Unfortunately, rather than strengthening the fight against antisemitism, the IHRA definition has been weaponized to stifle speech and intimidate scholars and student activists. As evidence of its use in an intensified campaign of lawfare against Palestine scholars and scholarship, the work of Palestine Legal shows how often antisemitism accusations are levelled against faculty and students as a form of legal bullying to suppress speech critical of Israel. The Trump administration’s cynical deployment of the IHRA definition makes obvious the political intent behind its abuse—reasons far from addressing antisemitism meaningfully. Some universities in the US have recognized the flaws of this definition and rejected it as a model for preventing prejudice on their campuses, but this has not stopped frivolous claims and campaigns against Palestine solidarity organizations. A forthcoming briefing paper to be issued by the ELSC and the British Society for Middle Eastern Studies shows that the vast majority of cases accusing Palestine advocates of antisemitism in the UK are false allegations, the main purpose of which is to chill free speech.
A similarly repressive tool is the “Prevent Duty” (originally devised in 2003, revised in 2015 and updated in 2021) part of the UK government’s antiterrorism agenda. It requires public institutions, including institutions of higher education, “to have due regard to the need to prevent people from being drawn into terrorism.” Its terms are vague, and some UK universities have bent over backwards to police student and faculty research and teaching and vet events, narrowing the space for critical public debate. In schools and universities, “Prevent” has encouraged institutional surveillance of Palestine solidarity on campuses. It has given academic administrators motivation and justification to interfere with conferences and other events about Palestinian rights and Israel, sometimes leading to their cancellation.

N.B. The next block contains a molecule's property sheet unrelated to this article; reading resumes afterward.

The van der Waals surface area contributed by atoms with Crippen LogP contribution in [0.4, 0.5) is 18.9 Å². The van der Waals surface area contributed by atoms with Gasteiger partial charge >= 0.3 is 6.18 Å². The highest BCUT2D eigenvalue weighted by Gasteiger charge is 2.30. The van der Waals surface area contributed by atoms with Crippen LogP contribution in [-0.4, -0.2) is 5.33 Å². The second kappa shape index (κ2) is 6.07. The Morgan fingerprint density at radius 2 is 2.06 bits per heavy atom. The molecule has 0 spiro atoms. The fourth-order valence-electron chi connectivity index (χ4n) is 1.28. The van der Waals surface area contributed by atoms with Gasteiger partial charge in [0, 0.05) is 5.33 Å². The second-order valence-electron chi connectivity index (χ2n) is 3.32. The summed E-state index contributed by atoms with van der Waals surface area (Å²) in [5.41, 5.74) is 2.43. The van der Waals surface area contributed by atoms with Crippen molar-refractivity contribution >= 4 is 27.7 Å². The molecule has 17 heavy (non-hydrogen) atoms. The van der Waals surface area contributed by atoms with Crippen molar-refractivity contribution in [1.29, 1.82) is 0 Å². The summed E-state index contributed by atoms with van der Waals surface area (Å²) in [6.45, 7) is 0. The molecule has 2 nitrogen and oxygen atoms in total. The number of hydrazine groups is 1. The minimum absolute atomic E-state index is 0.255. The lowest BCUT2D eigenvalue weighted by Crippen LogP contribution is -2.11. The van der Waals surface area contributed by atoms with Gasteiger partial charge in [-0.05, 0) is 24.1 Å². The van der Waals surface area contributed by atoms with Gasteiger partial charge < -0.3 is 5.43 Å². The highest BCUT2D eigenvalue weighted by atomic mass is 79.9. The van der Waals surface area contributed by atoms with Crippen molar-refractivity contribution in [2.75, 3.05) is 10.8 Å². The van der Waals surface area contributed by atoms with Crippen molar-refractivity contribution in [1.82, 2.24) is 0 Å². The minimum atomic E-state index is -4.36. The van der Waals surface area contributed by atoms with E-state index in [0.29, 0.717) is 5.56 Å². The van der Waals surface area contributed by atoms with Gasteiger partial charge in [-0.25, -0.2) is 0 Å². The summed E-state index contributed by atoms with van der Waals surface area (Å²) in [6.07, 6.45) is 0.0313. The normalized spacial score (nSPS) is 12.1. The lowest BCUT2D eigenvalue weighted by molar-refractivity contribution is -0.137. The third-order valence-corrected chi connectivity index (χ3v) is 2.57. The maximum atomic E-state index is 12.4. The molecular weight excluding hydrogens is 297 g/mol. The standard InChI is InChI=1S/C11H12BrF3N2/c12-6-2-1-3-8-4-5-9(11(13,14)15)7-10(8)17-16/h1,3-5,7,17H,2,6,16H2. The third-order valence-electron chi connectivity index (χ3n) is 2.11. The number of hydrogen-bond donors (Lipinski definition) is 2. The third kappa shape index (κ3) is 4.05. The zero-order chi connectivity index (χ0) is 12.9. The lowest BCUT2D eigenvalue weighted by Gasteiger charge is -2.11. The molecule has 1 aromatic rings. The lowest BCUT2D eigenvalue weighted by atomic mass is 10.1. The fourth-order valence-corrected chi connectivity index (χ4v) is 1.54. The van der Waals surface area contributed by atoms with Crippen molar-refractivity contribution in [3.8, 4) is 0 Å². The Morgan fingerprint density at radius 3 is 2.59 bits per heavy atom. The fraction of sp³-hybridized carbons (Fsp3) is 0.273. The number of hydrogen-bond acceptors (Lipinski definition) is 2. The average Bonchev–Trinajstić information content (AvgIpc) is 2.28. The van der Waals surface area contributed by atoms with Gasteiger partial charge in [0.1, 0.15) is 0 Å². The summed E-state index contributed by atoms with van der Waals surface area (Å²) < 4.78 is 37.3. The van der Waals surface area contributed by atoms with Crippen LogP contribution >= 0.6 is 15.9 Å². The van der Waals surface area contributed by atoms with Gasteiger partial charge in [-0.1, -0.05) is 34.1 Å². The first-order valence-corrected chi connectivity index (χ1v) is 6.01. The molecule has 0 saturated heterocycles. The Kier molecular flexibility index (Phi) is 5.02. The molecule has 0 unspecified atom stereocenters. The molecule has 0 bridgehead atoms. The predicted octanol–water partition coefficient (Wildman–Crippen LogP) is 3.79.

Why Vote for the AAA boycott
Supporting the AAA boycott resolution is support for anti-racism and for the fight against Islamophobia and xenophobia. But opponents would cast it as something sinister. Since Palestinian advocacy involves criticism of Israel, a state that falsely claims to represent Jews everywhere, a cloud of suspicion can immediately be summoned, especially in this disturbing climate of rising antisemitism. It may be easier, for some, to decry Palestinian advocacy as antisemitic than to address the problems of Israel as a state that deserves scrutiny and criticism as any other state.
But if you stand against racism, antisemitism, Islamophobia, and xenophobia, then you should stand also against anti-Palestinianism as a manifestation of those social ills. It may be easier to ignore violations of Palestinian rights than to speak out for them and risk the label of antisemite. But it is those false accusations of antisemitism that stifle research and shield Israel from analysis and legitimate critique. Jewish Voice for Peace is one among a growing number of organizations that decries antisemitism and the suppression of Palestinians simultaneously. So, too, should the AAA.
Assaults on academic freedom—relentlessly lobbed from every direction—can be stultifying, leaving those who care about rights and democracy unsure how to respond. One modest action by which to stand up and shake the malaise is voting for the boycott of Israeli academic institutions. In standing for Palestinian academic freedom, we anthropologists can do our part to refuse fascism and defend the rights of all.